In 2013, the city of Richmond adopted an Industrial Safety Ordinance (RISO) that requires Chevron to conduct SC assessments, preserve records and develop corrective actions.  The CSB recommendations including beefing up the RISO to evaluate the quality of Chevron’s action items and their actual impact on SC. (p. 116)

Chevron continues to receive blowback from the incident.  The refinery is the largest employer and taxpayer in Richmond.  It’s not a company town but Chevron has historically had a lot of political sway in the city.  That’s changed, at least for now.  In the recent city council election, none of the candidates backed by Chevron was elected.***

As an aside, the CSB report referenced a 2010 study**** that found a sample of oil and gas workers directly intervened in only about 2 out of 5 of the unsafe acts they observed on the job.  How diligent are you and your colleagues about calling out safety problems?

*  CSB, “Final Investigation Report Chevron Richmond Refinery Pipe Rupture and Fire,” Report No. 2012-03-I-CA (Jan. 2015).

**  M. Aldax, “Survey finds Richmond Refinery safety culture strong,” Richmond Standard (Jan. 29, 2015).  Retrieved Jan. 29, 2015.  The Richmond Standard is a website published by Chevron Richmond.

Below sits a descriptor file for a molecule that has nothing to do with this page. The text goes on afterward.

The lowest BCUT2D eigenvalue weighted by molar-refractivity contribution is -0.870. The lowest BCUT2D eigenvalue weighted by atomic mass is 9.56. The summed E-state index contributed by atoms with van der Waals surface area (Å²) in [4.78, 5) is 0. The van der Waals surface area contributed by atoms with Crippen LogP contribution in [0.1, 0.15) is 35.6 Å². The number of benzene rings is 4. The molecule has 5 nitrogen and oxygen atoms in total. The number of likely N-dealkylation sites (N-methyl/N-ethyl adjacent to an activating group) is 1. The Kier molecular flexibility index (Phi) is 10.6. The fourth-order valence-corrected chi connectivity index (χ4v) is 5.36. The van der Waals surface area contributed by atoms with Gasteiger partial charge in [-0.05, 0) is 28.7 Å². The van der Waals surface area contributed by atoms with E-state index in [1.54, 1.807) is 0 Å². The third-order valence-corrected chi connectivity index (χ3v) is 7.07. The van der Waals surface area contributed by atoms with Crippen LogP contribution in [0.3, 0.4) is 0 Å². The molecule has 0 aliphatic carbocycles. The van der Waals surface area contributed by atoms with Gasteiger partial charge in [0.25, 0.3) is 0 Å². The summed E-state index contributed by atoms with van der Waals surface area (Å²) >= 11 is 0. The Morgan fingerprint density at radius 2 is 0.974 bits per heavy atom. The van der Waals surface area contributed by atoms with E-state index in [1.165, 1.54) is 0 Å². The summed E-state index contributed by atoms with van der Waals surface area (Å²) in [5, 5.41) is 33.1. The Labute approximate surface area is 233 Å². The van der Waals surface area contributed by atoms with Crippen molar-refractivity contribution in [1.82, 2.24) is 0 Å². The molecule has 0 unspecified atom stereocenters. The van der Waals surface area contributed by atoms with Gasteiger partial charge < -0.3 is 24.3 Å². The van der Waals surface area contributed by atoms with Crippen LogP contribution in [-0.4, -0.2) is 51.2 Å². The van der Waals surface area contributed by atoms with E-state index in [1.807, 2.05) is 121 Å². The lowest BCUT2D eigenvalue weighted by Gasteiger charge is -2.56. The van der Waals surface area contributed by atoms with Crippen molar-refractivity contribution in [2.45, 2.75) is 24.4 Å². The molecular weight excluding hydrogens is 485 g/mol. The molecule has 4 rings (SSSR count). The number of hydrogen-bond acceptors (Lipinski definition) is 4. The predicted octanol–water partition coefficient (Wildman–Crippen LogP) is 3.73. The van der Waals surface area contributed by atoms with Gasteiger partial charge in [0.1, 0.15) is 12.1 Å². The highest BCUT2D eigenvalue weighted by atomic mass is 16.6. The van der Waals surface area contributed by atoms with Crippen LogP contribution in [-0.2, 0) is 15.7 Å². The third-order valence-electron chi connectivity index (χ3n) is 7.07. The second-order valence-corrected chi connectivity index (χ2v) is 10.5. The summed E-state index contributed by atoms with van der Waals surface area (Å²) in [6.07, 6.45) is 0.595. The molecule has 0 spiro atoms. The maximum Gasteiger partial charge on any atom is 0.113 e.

***  C. Jones, “Chevron’s $3 million backfires in Richmond election,” SFGate (Nov. 5, 2014).  Retrieved Jan. 29, 2015.

****  R.D. Ragain, P. Ragain, Mike Allen and Michael Allen, “Study: Employees intervene in only 2 of 5 observed unsafe acts,” Drilling Contractor (Jan./Feb. 2011).  Retrieved Jan. 29, 2015.

Tuesday, April 16, 2013

Warning Shot for Chevron

White vapor and black smoke.  From CSB report.
On August 6, 2012 a leaking pipe at the Chevron refinery in Richmond, CA led to a fire that shut down a crude oil distillation unit and caused over 15,000 people to report to local hospitals seeking treatment for respiratory and other health issues.  This was not a Texas City.  About 20 of the 15,000 people were admitted to local hospitals and there were some minor injuries to employees in the area of the fire but no fatalities.  However, it should be a wake-up call for Chevron. 

The proximate cause of the leak was a pipe ("4-sidecut") that had corroded because of the fluids that flowed through it.  But the Chevron and Chemical Safety Board (CSB) investigations showed there was a ten-year trail of missed possibilities to identify and correct the problem, including the following: In 2002, an employee inspector had expressed concern about sulfidation corrosion in the 4-sidecut and recommended upgrading it but his recommendation was never implemented.  In the same year, an incident at another Chevron refinery led the company to recommend 100% inspection of pipes for corrosion but this was not implemented at Richmond.  In 2009 and 2010 Chevron promulgated new warnings about sulfur corrosion and reiterated the recommendation for 100% inspection but Richmond did not implement any remedial actions on the 4-sidecut.*  In 2011, after a fire in another pipe, Richmond employees complained to Cal/OSHA about the company ignoring corrosion dangers but Chevron rationalized their way out of the issue.**